Religious leaders: We must respond

Religious leaders:  We must respond
April 26
08:19 2018

On Sunday, April 22, Unitarian Universaist Fellowship of Winston-Salem (UUFWS) dealt with an act of vandalism at its church. Their Black Lives Matter banner was stolen and the word “white” was spray painted in black across the front doors of the main entrance.

“Everytime a vandal destroys a sign, takes one down or tries to confront people in our parking lot we feel more galvanized about standing on the side of love,” said UUFWS Pastor Lisa Schwartz at a press conference held at Emmanuel Baptist Church on Tuesday, April 24. “We consider it standing for the Black Lives Matter Movement and we feel the people that have committed those acts have unwittingly lifted up the reason why we do it.”

The press conference was after the Ministers’ Conference of Winston-Salem and Vicinity (MCWSV) meeting to show unity among faith leaders in the community.

UUFWS has long been a champion for social justice and racial equality. They have had a Black Lives Matter banner for several years. The banner has been stolen and vandalized multiple times, which has caused the church to purchase spare banners.

“It also proves to any doubters or nay sayers in our congregation that there is a good reason for us to stand firm, especially in that part of Winston-Salem to make that statement,” she continued. The church is at 4055 Robinhood Road in the western part of Winston-Salem.

According to Schwartz, the perpetrators were caught on camera. She says it appears to be three young white males who committed the crime in question. She says she would love to catch the criminals and have them perform community service in an African-American community so they would have a better understanding of someone from a different race.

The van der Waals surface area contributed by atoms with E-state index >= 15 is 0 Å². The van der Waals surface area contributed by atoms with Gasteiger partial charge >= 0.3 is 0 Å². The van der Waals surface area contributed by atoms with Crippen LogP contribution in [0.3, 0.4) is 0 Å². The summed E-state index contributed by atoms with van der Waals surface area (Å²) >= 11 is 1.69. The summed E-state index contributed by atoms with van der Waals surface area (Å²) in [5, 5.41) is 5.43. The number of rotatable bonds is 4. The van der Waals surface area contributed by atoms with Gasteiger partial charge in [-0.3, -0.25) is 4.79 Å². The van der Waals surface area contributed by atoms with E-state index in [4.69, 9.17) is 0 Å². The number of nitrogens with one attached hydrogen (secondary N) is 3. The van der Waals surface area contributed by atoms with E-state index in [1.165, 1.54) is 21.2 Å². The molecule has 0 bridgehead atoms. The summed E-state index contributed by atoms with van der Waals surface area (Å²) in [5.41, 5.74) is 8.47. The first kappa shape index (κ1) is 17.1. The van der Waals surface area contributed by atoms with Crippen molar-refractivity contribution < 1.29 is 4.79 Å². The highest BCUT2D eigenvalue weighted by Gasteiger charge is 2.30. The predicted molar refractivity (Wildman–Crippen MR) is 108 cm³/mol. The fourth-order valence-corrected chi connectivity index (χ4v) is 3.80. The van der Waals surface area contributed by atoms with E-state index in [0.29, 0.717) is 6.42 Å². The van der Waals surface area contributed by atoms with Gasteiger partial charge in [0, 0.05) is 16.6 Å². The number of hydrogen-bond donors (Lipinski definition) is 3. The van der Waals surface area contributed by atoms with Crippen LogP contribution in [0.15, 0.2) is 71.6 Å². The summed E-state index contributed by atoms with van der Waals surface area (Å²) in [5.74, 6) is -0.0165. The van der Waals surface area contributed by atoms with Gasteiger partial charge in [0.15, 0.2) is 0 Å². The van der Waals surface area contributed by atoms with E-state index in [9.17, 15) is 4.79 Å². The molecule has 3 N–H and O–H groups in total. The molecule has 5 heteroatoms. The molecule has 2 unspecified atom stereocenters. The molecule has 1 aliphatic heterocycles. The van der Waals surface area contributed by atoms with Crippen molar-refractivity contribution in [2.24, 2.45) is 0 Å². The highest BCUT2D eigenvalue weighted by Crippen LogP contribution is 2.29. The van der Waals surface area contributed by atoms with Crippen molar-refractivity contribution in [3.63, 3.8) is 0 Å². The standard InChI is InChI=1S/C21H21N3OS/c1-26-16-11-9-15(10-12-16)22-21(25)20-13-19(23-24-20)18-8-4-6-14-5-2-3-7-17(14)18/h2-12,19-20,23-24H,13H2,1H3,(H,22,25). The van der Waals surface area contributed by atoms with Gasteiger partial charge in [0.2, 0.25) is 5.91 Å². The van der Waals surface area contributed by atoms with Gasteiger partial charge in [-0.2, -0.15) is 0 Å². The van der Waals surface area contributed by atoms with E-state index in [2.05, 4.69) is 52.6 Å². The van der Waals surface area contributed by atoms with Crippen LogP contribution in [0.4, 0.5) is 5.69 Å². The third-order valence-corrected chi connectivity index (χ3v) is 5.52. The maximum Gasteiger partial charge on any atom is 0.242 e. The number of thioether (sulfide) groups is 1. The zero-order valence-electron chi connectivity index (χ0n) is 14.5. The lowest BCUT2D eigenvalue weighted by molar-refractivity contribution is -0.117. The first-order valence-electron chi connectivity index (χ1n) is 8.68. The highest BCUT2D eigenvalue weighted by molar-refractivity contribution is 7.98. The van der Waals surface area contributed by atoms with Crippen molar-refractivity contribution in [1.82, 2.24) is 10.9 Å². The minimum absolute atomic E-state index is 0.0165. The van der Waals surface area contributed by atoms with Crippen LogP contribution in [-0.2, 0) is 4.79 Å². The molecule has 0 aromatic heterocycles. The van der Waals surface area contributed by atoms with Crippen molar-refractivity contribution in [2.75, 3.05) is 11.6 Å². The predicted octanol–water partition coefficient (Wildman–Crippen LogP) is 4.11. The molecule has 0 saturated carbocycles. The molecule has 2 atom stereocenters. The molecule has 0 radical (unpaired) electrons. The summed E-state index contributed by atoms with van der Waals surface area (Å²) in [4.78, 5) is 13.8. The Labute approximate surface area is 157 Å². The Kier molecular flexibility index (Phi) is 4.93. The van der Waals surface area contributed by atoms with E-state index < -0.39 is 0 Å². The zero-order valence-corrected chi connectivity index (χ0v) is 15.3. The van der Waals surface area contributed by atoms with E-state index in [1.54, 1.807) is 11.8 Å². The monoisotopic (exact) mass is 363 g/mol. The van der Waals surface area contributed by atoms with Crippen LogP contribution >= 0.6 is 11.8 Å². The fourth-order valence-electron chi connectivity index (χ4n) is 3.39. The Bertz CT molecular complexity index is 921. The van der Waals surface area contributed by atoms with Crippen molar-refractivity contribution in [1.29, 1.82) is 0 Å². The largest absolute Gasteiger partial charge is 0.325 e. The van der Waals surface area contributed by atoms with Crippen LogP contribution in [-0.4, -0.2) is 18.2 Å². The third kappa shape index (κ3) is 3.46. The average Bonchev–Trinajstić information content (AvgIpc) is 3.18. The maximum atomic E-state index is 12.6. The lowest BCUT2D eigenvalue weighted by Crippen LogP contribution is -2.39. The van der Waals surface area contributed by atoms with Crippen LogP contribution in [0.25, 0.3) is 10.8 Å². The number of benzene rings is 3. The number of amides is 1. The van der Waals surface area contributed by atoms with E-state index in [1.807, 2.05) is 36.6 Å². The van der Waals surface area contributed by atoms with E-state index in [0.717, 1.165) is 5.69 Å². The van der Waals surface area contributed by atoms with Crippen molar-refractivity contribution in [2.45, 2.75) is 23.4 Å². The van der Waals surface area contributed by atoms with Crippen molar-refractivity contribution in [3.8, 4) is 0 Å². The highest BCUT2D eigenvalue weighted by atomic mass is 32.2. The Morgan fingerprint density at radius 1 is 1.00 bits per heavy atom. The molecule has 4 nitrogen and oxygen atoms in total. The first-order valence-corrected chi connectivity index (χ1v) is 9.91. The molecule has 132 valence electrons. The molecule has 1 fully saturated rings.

All of the faith leaders stood behind Schwartz and the message UUFWS presented Tuesday afternoon. The Ministers’ Conference members wanted the offenders to know such an act will only bring the community closer together to continue fighting injustice.

“We know that we need to respond to any kind of acts of hatred that are thrown at any community because there is no place for that in any community,” said Rev. Kelly Carpenter, senior pastor of Green Street United Methodist Church. “This is a time for us to come together and be reminded that we are a part of a larger community.

Rabbi Mark Cohn of Temple Emanuel added, “I think for us as Jews, we have lived with a lot of hate around us and so we know how it feels when something awful happens. It shows us that this racism thing is a white problem and this is on us to figure out. We have to wake up and do something positive.”

Bishop Todd Fulton, social justice chairman of the MCWSV, says this is a time for African-Americans to stand with others to give back to those that have helped in the past.
“I think it is a beautiful thing when we can have Jews, Protestants, Catholics and people of all different faiths come together in solidarity,” Fulton said. “What it says ultimately is that those who have a vested interest in keeping us apart are losing and we are winning.”

Rev. Dr. Lamonte Williams, president of the MCWSV, says this is common place for the conference to band together for the greater good and lend a helping hand to those in need.
“Our show of solidarity is two-fold because Rev. Schwartz is a part of the conference and it could have been any one of our pastors’ churches, so what affects one affects us all,” said Williams. “It’s incumbent upon us to rise to the occasion and say that this is not acceptable.”

On Wednesday, April 25, the faith community and other community leaders were scheduled to gather at the Unitarian Universalist Fellowship to stand in support of their ongoing witness for racial justice, and to declare that acts of intimidation and hatred will find no welcome in Winston-Salem. 

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Timothy Ramsey

Timothy Ramsey

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